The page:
Gluten Free bread experiments

On the hot bread crumb trail to figure out quality issues!

Print Now

 

… Previously, in your Happy Campers newsletter, our intrepid heroes have been experiencing major issues since moving to their new bakery… Here's the story of their breakthrough discoveries and solutions to get back the bread you love! 😉


... we knew there were going to be challenges with the big bakery move on an extremely short notice, but we were honestly confident we could pull it off without any major disruption.


After all, we’ve successfully changed bakeries three times over the twelve years of running our company. We weren’t changing our recipes or ingredients one bit and we know our processes in-and-out. We thought that we had all our bases covered.


But boy have we been humbled. 


The first wave of challenges came due to relentless equipment issues. Specifically our dough depositor, which has broken down no fewer than eight times. We’ve had to weigh dough by hand, which slows us down to a crawl and resulted in order delays. Thankfully, the machine has now been working without issues the last two weeks! Here is our feisty dough depositor:


 

As we continued to bake and ship orders from the new bakery, we heard your feedback of bread crumbling, having holes and being small. These three issues have almost always been reported together. They took us by surprise, because we haven’t changed our recipes and not even a single source of our ingredients. 


After several weeks of unsuccessful troubleshooting, we finally made a breakthrough discovery last week: We moved our bakery to Denver, Colorado, and it's the Colorado water that is the culprit! It has unusually high pH and contains minerals that negatively impact dough.

 

After much research, we learned that the pH level and the mineral content are major contributors to crumbling, holes and inconsistent loaf size. The photo below is how we evaluate bread experiments. This test loaf is the most recent, one of dozens and dozens test loaves over the past couple months.


Since we’ve always baked in the Pacific Northwest region, which has consistent water throughout, it hasn’t even been on our radar. We’re installing a new water filtration system and will be adding apple cider vinegar to our recipe to lower the pH. We’ve also invited a renowned bread scientist to bake with us this week and help us implement these improvements.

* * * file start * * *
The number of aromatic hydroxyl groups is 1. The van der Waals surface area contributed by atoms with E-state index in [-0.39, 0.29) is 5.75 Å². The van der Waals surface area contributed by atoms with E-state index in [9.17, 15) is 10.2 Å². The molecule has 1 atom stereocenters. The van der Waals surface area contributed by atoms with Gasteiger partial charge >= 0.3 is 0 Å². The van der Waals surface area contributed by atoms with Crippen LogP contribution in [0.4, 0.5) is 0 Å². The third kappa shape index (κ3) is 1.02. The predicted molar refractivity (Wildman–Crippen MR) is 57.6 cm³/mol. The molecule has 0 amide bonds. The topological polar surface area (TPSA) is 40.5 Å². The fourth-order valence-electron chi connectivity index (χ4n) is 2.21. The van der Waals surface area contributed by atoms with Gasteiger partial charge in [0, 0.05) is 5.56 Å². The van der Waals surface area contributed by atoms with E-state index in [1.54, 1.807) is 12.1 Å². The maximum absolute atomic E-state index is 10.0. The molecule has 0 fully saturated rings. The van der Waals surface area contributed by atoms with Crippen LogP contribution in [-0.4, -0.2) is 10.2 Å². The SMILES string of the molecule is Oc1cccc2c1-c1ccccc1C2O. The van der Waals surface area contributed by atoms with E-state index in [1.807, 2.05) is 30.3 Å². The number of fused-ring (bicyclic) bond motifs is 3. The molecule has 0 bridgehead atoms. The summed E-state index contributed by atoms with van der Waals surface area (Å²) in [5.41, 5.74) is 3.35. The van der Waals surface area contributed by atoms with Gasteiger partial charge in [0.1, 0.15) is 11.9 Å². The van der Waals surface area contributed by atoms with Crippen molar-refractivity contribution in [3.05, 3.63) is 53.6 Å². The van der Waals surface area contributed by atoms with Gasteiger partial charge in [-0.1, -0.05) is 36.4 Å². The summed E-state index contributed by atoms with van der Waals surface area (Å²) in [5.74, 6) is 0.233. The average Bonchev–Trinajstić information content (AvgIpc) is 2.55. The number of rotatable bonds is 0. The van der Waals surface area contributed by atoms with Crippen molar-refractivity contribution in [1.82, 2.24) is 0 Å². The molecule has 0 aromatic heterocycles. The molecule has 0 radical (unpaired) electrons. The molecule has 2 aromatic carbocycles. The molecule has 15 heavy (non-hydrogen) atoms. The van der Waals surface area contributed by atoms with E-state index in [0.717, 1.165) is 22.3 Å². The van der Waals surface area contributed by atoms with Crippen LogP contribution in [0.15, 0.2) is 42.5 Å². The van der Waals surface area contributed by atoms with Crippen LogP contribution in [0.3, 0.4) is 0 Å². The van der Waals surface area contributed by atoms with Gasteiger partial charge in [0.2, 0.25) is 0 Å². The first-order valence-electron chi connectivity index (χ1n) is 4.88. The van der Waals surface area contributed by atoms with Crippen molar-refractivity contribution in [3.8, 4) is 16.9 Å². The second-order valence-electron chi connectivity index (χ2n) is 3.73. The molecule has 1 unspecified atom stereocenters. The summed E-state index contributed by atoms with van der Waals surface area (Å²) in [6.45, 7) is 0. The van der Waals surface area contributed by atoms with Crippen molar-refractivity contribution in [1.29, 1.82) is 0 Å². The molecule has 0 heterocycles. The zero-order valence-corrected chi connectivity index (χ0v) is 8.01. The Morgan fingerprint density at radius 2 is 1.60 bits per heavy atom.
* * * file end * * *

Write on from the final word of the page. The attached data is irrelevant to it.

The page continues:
Then came the mold issue. Since moving to the new bakery, we’ve started using a new packaging format: a special inner bag that helps prevent mold and an outer bag with the product label. The main reason for this packaging change is that we currently don't have available the vacuum-seal packer that we had at our old bakery. 


The inner bag contains organic alcohol, which creates an atmosphere that makes it difficult for mold to grow. This way, we can prolong the shelf-life of our gluten-free bread and buns, while using no preservatives or chemicals whatsoever.   


Although we tested the functionality of the inner-bag extensively and it does prevent mold in most orders, it’s just not nearly as reliable as it needs to be. After much testing the past several weeks, we identified an alternative solution to prevent mold, which we’ll be implementing within just two weeks... so that you can enjoy a delicious sandwich like Jan below and not worry about mold again!


But wait, there is more! We’ve encountered rampant issues with boxes being crushed. It’s almost like all of a sudden rugby is being played with our boxes at the UPS center. We’re upgrading to stronger boxes within two weeks and will be using air-pillows to provide ample padding. 

 

On a personal note, life has been tricky, too. We think of our customers as family and friends, so we thought it makes all the sense to share this with you: Lacy has struggled with breast cancer the past few years. After trying what seems like every alternative healing method on the planet, her condition deteriorated and we had to quickly proceed with double mastectomy to prevent her cancer from spreading.


Lacy’s breast cancer is rare and had to be treated at a specialized center at UCSF in San Francisco. She had her surgery on August 9th. The bestest news is that all her cancer was removed and she doesn’t require chemo or further treatments! She is still in San Francisco right now, but is recovering nicely and should be able to come home in about a week! Below is our brave Lacy just post surgery!

 

Things have been tough, but they're always looking up. You know how it is… you have to embrace whatever life throws your way and look on the bright side. So many people have been thrown for a wild loop in the last few years, we're certainly not alone.


We're grateful for the support and the medical help we've received. We are thrilled for the opportunity to work hard and emerge from these hardships stronger (and tastier) than ever. Our promise to you is to continue pursuing the healthy bread journey tirelessly, learn, improve and serve you better than ever! 


Thank you for your support and being the part of our journey. Wishing you much love and health from the Happy Campers team!

 

Jan and Lacy